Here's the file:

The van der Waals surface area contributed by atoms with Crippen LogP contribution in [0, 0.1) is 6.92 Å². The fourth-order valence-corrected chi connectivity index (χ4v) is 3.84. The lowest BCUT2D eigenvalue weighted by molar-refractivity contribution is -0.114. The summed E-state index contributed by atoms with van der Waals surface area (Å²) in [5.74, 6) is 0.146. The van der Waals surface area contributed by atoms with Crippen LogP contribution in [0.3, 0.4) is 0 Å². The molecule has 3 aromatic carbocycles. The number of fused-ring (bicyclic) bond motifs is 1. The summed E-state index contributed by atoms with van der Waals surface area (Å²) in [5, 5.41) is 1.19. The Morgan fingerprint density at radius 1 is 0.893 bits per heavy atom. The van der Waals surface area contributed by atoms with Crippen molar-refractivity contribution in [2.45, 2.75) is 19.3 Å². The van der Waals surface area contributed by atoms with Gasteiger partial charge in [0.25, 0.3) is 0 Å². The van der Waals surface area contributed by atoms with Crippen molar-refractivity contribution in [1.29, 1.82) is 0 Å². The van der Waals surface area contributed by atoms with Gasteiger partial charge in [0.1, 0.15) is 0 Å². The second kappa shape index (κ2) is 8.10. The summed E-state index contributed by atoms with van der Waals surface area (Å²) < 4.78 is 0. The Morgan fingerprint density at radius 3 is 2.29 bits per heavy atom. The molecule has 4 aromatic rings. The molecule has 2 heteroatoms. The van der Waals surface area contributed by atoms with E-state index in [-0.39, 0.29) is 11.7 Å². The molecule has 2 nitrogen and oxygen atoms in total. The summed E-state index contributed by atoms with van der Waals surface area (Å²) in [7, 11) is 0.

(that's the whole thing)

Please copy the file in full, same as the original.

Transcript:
The van der Waals surface area contributed by atoms with Crippen LogP contribution in [0, 0.1) is 6.92 Å². The fourth-order valence-corrected chi connectivity index (χ4v) is 3.84. The lowest BCUT2D eigenvalue weighted by molar-refractivity contribution is -0.114. The summed E-state index contributed by atoms with van der Waals surface area (Å²) in [5.74, 6) is 0.146. The van der Waals surface area contributed by atoms with Crippen LogP contribution in [0.3, 0.4) is 0 Å². The molecule has 3 aromatic carbocycles. The number of fused-ring (bicyclic) bond motifs is 1. The summed E-state index contributed by atoms with van der Waals surface area (Å²) in [5, 5.41) is 1.19. The Morgan fingerprint density at radius 1 is 0.893 bits per heavy atom. The van der Waals surface area contributed by atoms with Crippen molar-refractivity contribution in [2.45, 2.75) is 19.3 Å². The van der Waals surface area contributed by atoms with Gasteiger partial charge in [0.25, 0.3) is 0 Å². The van der Waals surface area contributed by atoms with Crippen molar-refractivity contribution in [1.29, 1.82) is 0 Å². The van der Waals surface area contributed by atoms with Gasteiger partial charge in [0.1, 0.15) is 0 Å². The second kappa shape index (κ2) is 8.10. The summed E-state index contributed by atoms with van der Waals surface area (Å²) < 4.78 is 0. The Morgan fingerprint density at radius 3 is 2.29 bits per heavy atom. The molecule has 4 aromatic rings. The molecule has 2 heteroatoms. The van der Waals surface area contributed by atoms with E-state index in [-0.39, 0.29) is 11.7 Å². The molecule has 2 nitrogen and oxygen atoms in total. The summed E-state index contributed by atoms with van der Waals surface area (Å²) in [7, 11) is 0.